Oral argument: Jan. 9, 2012
Appealed from: United States Court of Appeals for the Federal Circuit (Nov. 8, 2010)
PATENT, PATENT AND TRADEMARK OFFICE, NEW EVIDENCE, JUDICIAL REVIEW, DEFERENCE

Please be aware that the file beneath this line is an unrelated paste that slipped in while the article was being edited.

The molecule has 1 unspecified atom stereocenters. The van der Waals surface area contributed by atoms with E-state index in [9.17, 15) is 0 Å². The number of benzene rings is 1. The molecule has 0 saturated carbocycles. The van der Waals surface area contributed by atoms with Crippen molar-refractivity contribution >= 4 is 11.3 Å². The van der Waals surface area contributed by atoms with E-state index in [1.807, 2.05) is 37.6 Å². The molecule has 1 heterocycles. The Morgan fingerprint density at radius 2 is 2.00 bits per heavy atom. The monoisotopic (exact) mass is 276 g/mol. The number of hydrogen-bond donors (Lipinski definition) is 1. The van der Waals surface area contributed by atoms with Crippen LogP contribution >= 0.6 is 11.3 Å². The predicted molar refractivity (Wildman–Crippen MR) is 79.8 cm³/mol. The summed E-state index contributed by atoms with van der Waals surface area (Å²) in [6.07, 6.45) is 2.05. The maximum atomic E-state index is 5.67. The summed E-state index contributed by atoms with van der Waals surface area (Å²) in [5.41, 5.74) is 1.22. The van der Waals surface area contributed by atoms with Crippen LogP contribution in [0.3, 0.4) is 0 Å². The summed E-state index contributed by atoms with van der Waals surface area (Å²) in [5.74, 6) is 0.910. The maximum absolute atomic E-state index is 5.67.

Petitioner Gilbert Hyatt initiated a civil action under 35 U.S.C. § 145 against Respondent David Kappos, Director of the Patent and Trademark Office, after the PTO's Board of Patent Appeals and Interferences sustained rejections for seventy-nine of Hyatt’s patent claims. The district court disregarded new evidence presented by Hyatt, because he failed to present such evidence before the PTO when it was available, and granted Kappos summary judgment. The Federal Circuit initially affirmed, but later reversed the district court's ruling. Kappos argues that § 145 only affords Hyatt a review that is deferential to PTO determinations, and that new evidence can only be introduced if such evidence becomes available after the PTO proceedings. Hyatt counters that § 145 authorizes the district court to decide patent application de novo, and generally allows introduction of new evidence. The Supreme Court’s decision will clarify the procedure for judicial review of the patent application process.